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Coaster Safety Questioned After Fatality

Coaster Safety Questioned After Fatality

New details about the Six Flags roller coaster where a woman died last week has some people questioning the safety of other Texas coasters.

At least 14 injuries were tied to the park's Texas Giant over the past five years. Now the similar Iron Rattler in San Antonio is shut down as a precaution.

Still, experts insist park goers have little to worry about.

“I think this is only the 13th or 14th fatality we've had on an amusement ride in the state of Texas in over 30 years,” ride inspector Bill Hoggard tells KTRH News.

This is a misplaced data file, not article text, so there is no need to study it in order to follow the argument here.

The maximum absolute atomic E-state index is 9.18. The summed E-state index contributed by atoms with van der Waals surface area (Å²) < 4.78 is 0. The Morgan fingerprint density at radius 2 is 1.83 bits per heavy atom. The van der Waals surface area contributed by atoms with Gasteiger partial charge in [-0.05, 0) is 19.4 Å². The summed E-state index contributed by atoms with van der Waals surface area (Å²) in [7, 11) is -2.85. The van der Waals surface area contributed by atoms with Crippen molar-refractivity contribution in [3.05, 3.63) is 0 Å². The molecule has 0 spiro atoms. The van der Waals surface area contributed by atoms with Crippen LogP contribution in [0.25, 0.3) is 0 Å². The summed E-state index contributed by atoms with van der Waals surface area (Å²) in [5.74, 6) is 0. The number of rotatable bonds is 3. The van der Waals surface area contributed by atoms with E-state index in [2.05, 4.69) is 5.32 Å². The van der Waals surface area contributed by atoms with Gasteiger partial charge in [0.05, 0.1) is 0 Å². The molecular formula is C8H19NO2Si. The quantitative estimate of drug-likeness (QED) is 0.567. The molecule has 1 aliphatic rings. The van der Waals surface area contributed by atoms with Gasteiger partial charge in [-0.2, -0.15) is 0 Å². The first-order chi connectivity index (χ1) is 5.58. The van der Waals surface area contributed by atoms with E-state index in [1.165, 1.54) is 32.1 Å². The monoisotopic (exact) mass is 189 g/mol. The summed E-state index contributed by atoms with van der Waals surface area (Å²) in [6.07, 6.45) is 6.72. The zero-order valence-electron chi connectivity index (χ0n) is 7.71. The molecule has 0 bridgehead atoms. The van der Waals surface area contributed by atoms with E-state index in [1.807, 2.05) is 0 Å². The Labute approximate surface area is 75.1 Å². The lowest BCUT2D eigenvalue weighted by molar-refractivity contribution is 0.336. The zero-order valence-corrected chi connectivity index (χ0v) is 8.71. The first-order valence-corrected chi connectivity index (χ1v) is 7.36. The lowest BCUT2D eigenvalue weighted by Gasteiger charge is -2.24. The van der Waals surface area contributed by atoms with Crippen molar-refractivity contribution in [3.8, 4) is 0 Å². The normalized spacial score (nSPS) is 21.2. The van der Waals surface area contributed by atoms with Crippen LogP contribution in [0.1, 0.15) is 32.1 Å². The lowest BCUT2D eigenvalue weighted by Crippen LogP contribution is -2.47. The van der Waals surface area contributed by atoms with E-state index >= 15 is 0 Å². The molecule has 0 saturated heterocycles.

Hoggard says major coasters are checked daily by engineers, if not every few hours.  He believes last week's tragedy likely was the result of a combination of problems.

“I understand that she was fairly large, it could have been the operator's fault for letting her on, it could have been a malfunction of the lap bar,” he says.

The Texas Department of Insurance regulates coaster safety, but only from a distance according to spokesman Jerry Hagins.

“Every ride is required to have two things:  a $1 million dollar liability policy for bodily injury, and a yearly safety inspection,” he says.

Of the 270 million people who visit amusement parks each year in the U.S., roughly 7,000 are treated for injuries at emergency rooms.

Hoggard says most injuries are caused by the passengers themselves, by either fooling around and not following instructions, or riding a coaster knowing they have a preexisting condition.

 

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